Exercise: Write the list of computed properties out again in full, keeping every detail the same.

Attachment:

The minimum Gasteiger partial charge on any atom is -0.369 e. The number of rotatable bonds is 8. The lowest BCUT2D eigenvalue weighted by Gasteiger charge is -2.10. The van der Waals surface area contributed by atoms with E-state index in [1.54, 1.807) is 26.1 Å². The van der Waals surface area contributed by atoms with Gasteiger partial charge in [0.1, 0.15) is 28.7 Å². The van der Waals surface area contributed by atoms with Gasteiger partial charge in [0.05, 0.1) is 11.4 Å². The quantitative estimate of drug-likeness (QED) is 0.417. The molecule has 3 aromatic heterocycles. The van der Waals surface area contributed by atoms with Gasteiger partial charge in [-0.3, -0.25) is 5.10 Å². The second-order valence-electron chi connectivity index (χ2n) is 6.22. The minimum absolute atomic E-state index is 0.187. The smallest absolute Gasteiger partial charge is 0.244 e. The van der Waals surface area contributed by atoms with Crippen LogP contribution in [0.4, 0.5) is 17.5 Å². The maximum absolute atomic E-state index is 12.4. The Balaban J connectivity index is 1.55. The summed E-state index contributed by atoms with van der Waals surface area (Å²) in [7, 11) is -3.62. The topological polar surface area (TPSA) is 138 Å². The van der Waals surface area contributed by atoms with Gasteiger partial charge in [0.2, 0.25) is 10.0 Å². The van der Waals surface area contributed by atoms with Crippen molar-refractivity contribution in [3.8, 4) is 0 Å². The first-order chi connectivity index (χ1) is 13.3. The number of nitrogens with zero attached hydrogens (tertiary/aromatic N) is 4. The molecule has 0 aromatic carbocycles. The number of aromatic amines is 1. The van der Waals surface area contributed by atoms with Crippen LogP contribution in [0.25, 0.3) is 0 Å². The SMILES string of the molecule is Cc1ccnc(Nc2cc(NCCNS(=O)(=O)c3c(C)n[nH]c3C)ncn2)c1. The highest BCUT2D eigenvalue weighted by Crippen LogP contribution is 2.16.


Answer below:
The minimum Gasteiger partial charge on any atom is -0.369 e. The number of rotatable bonds is 8. The lowest BCUT2D eigenvalue weighted by Gasteiger charge is -2.10. The van der Waals surface area contributed by atoms with E-state index in [1.54, 1.807) is 26.1 Å². The van der Waals surface area contributed by atoms with Gasteiger partial charge in [0.1, 0.15) is 28.7 Å². The van der Waals surface area contributed by atoms with Gasteiger partial charge in [0.05, 0.1) is 11.4 Å². The quantitative estimate of drug-likeness (QED) is 0.417. The molecule has 3 aromatic heterocycles. The van der Waals surface area contributed by atoms with Gasteiger partial charge in [-0.3, -0.25) is 5.10 Å². The second-order valence-electron chi connectivity index (χ2n) is 6.22. The minimum absolute atomic E-state index is 0.187. The smallest absolute Gasteiger partial charge is 0.244 e. The van der Waals surface area contributed by atoms with Crippen LogP contribution in [0.4, 0.5) is 17.5 Å². The maximum absolute atomic E-state index is 12.4. The Balaban J connectivity index is 1.55. The summed E-state index contributed by atoms with van der Waals surface area (Å²) in [7, 11) is -3.62. The topological polar surface area (TPSA) is 138 Å². The van der Waals surface area contributed by atoms with Gasteiger partial charge in [0.2, 0.25) is 10.0 Å². The van der Waals surface area contributed by atoms with Crippen molar-refractivity contribution in [3.8, 4) is 0 Å². The first-order chi connectivity index (χ1) is 13.3. The number of nitrogens with zero attached hydrogens (tertiary/aromatic N) is 4. The molecule has 0 aromatic carbocycles. The number of aromatic amines is 1. The van der Waals surface area contributed by atoms with Crippen LogP contribution in [0.25, 0.3) is 0 Å². The SMILES string of the molecule is Cc1ccnc(Nc2cc(NCCNS(=O)(=O)c3c(C)n[nH]c3C)ncn2)c1. The highest BCUT2D eigenvalue weighted by Crippen LogP contribution is 2.16.